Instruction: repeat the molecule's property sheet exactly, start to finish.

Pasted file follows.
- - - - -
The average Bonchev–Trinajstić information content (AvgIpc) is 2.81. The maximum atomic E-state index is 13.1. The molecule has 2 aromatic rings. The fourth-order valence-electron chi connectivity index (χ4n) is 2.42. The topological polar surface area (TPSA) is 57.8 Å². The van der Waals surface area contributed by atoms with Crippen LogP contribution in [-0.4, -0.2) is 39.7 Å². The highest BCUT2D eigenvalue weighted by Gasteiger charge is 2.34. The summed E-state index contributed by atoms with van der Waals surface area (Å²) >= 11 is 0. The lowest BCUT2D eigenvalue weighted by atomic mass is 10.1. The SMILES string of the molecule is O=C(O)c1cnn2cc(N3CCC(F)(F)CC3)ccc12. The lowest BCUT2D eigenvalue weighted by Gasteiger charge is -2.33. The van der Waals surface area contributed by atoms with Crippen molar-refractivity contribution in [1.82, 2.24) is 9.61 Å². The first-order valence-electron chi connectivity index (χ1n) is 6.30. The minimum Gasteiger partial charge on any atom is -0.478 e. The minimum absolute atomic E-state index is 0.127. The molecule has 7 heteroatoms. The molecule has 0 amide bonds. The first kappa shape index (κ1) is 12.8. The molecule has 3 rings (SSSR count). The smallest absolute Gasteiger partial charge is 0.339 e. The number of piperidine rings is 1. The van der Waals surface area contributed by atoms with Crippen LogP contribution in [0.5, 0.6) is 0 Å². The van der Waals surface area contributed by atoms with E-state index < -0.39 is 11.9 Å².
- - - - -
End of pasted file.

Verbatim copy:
The average Bonchev–Trinajstić information content (AvgIpc) is 2.81. The maximum atomic E-state index is 13.1. The molecule has 2 aromatic rings. The fourth-order valence-electron chi connectivity index (χ4n) is 2.42. The topological polar surface area (TPSA) is 57.8 Å². The van der Waals surface area contributed by atoms with Crippen LogP contribution in [-0.4, -0.2) is 39.7 Å². The highest BCUT2D eigenvalue weighted by Gasteiger charge is 2.34. The summed E-state index contributed by atoms with van der Waals surface area (Å²) >= 11 is 0. The lowest BCUT2D eigenvalue weighted by atomic mass is 10.1. The SMILES string of the molecule is O=C(O)c1cnn2cc(N3CCC(F)(F)CC3)ccc12. The lowest BCUT2D eigenvalue weighted by Gasteiger charge is -2.33. The van der Waals surface area contributed by atoms with Crippen molar-refractivity contribution in [1.82, 2.24) is 9.61 Å². The first-order valence-electron chi connectivity index (χ1n) is 6.30. The minimum Gasteiger partial charge on any atom is -0.478 e. The minimum absolute atomic E-state index is 0.127. The molecule has 7 heteroatoms. The molecule has 0 amide bonds. The first kappa shape index (κ1) is 12.8. The molecule has 3 rings (SSSR count). The smallest absolute Gasteiger partial charge is 0.339 e. The number of piperidine rings is 1. The van der Waals surface area contributed by atoms with Crippen LogP contribution in [0.5, 0.6) is 0 Å². The van der Waals surface area contributed by atoms with E-state index < -0.39 is 11.9 Å².